Hitchcock/Truffaut

Review by Adam Cook @AdamCook

Directed by

Kent Jones

Starring

James Gray Martin Scorsese Wes Anderson

Anticipation.

One of the great critics of our time with a stellar grouping of world-class filmmakers.

Enjoyment.

It’s hard not to be infectiously drawn in by the passion on display here.

In Retrospect.

More of a beginner’s guide than an invaluable contribution to the subject.

Two grand masters come head to head in this insightful documentary from film critic Kent Jones.

François Truffaut’s interview compendium ‘Hitchcock/Truffaut’ may very well be the most sacred and beloved text in all cinephilia, and certainly the most significant for the cause of the auteur theory along with Andrew Sarris’ ‘The American Cinema’. Published in 1967, this singular volume was based on a week-long interview Truffaut conducted with Alfred Hitchcock in 1962.

It isn’t just an invaluable in-depth study of one of cinema’s greatest masters, it’s also an incredible text about two artists who simply admired each other. As with Peter Bogdanovich’s ‘This is Orson Welles’, many of the book’s most memorable moments derive not simply from the privileged insights into a filmmaker’s method, but from the pleasure and excitement of two passionate people bouncing ideas across a table.

Now, acclaimed programmer, critic and filmmaker Kent Jones has pulled off the tricky feat of finding a way to do justice to the book and bring its pages alive in a new documentary that is less an adaptation more than it is a tribute. It would be difficult to bring this conversational dynamic to life on film, and it would be too easy to compile the book’s greatest hits into a series of sound-bites punched up with behind-the-scenes tidbits. Instead, in his Hitchcock/Truffaut, Jones pays homage to the spirit of his film’s namesake by mining the passion at the book’s core and then choosing to expand the conversation. Enlisting a slew of chatty cineastes to offer their own thoughts and feelings on the book and Hitchcock’s work, Jones, and co-writer Serge Toubiana have made not so much Hitchcock/Truffaut as Hitchcock/Truffaut/Scorsese
/Assayas/Gray/Desplechin/Fincher/Kurosawa. Jones’ film is an endearing portrait of filmmaker-to-filmmaker adoration that brings Truffaut’s landmark book into the present, making its fascinating dialogue feel continuous, fresh and alive.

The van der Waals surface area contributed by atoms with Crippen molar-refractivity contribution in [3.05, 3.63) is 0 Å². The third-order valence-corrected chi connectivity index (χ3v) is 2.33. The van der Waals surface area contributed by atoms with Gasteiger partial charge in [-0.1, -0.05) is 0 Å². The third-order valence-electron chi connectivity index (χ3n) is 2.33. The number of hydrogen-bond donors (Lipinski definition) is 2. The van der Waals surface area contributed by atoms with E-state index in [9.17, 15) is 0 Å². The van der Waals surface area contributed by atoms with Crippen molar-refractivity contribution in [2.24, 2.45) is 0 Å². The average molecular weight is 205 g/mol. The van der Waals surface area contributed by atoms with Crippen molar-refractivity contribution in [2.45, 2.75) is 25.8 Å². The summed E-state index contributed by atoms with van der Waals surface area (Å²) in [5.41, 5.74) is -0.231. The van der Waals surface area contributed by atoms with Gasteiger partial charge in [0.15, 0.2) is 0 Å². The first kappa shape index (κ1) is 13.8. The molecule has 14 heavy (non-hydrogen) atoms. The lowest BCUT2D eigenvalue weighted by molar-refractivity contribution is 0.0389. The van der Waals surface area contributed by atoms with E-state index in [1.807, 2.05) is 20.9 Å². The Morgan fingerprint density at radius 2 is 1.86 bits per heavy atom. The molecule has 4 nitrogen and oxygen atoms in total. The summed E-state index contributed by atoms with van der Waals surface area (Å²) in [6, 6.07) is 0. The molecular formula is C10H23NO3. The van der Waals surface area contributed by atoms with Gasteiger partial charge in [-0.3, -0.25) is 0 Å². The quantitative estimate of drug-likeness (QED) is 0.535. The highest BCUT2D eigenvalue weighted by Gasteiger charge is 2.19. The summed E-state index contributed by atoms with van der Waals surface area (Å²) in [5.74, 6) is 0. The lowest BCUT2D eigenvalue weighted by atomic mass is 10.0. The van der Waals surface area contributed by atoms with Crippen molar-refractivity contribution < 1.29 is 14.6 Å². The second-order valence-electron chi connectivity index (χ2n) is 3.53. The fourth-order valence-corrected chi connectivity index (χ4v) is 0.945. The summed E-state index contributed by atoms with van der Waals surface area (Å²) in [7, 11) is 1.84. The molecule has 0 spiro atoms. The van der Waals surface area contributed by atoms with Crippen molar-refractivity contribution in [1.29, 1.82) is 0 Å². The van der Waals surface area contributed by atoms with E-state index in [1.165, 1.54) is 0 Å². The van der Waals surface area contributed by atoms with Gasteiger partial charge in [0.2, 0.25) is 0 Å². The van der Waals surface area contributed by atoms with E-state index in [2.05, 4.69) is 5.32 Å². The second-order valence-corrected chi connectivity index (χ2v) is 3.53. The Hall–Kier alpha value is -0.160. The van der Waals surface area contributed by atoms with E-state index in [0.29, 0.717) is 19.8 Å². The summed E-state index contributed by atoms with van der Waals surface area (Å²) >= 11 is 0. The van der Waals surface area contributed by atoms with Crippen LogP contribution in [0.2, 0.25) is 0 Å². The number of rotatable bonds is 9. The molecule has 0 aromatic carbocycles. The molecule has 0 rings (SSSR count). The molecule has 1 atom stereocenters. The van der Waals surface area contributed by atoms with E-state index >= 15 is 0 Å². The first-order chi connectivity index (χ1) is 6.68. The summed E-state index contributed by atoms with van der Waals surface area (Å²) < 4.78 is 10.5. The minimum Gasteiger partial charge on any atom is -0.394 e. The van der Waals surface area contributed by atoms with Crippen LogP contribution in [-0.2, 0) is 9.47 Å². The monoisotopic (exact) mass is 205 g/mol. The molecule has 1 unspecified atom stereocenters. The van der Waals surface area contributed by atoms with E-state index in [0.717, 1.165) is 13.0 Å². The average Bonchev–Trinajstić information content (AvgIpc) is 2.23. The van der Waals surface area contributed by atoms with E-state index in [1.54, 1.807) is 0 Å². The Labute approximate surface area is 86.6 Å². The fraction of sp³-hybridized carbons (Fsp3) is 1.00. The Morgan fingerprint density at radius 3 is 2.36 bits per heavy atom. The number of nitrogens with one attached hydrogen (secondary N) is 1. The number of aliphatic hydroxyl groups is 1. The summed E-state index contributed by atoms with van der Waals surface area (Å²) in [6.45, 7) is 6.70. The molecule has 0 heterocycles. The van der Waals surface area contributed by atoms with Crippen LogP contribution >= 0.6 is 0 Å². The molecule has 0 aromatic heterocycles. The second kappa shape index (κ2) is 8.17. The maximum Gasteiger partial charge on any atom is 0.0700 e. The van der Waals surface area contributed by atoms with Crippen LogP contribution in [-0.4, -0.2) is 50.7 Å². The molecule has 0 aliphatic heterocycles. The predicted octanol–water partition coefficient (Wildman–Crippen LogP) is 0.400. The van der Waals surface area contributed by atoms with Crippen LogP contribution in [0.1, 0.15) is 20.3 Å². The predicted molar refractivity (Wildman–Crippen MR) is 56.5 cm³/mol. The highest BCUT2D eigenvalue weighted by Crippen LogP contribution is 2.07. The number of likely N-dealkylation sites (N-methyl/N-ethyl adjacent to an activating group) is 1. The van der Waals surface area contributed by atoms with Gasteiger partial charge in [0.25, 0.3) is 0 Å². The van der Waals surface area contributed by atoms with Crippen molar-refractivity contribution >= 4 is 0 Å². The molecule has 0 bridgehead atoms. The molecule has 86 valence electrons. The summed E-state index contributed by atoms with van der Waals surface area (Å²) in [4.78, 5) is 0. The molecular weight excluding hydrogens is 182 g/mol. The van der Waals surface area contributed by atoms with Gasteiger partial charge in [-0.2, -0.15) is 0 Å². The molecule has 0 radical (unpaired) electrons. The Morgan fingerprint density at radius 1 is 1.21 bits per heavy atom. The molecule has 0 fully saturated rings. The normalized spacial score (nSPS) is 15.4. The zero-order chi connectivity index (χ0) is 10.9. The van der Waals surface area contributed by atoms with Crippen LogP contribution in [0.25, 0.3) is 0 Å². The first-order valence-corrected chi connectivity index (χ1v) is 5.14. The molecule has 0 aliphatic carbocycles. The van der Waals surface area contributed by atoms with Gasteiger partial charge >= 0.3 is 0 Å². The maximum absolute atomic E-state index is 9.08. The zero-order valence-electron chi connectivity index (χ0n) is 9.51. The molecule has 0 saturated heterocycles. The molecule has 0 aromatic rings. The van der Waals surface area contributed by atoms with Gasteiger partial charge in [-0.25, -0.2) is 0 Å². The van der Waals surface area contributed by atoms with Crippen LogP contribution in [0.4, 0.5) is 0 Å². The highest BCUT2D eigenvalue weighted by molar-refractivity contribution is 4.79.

The actor and director Bob Balaban narrates the film, and while his endearing tones make a sound choice for any voiceover gig, it could have perhaps benefitted more from the personal touch of Jones’ considerable eloquence. The doc circles around its subject, only just skimming the surface of the wealth of insight the source material offers. One passage on 1958’s Vertigo is the highlight – it seems to draw the whole focus of the movie into its mesmerising vortex, and becomes the central topic of discussion among the interviewees.

Most movingly, Martin Scorsese speaks about its impact on a personal level. However, the brilliance of Vertigo not withstanding, it seems unfair for one film to hog so much screen time in a piece that is ostensibly supposed to be about a book as comprehensive as ‘Hitchcock/Truffaut’. The deep analysis one may expect from Jones is lacking here, and one can find more incisive work from him on the very same subject, for example, in the supplements of The Criterion Collection’s release of Truffaut’s The Soft Skin.

There is the feeling that he may be using the film to introduce the book to a younger generation of cinephiles. But there’s no denying the pleasure of wallowing in the presence of such movie love.

Published 2 Mar 2016

Anticipation.

One of the great critics of our time with a stellar grouping of world-class filmmakers.

Enjoyment.

It’s hard not to be infectiously drawn in by the passion on display here.

In Retrospect.

More of a beginner’s guide than an invaluable contribution to the subject.

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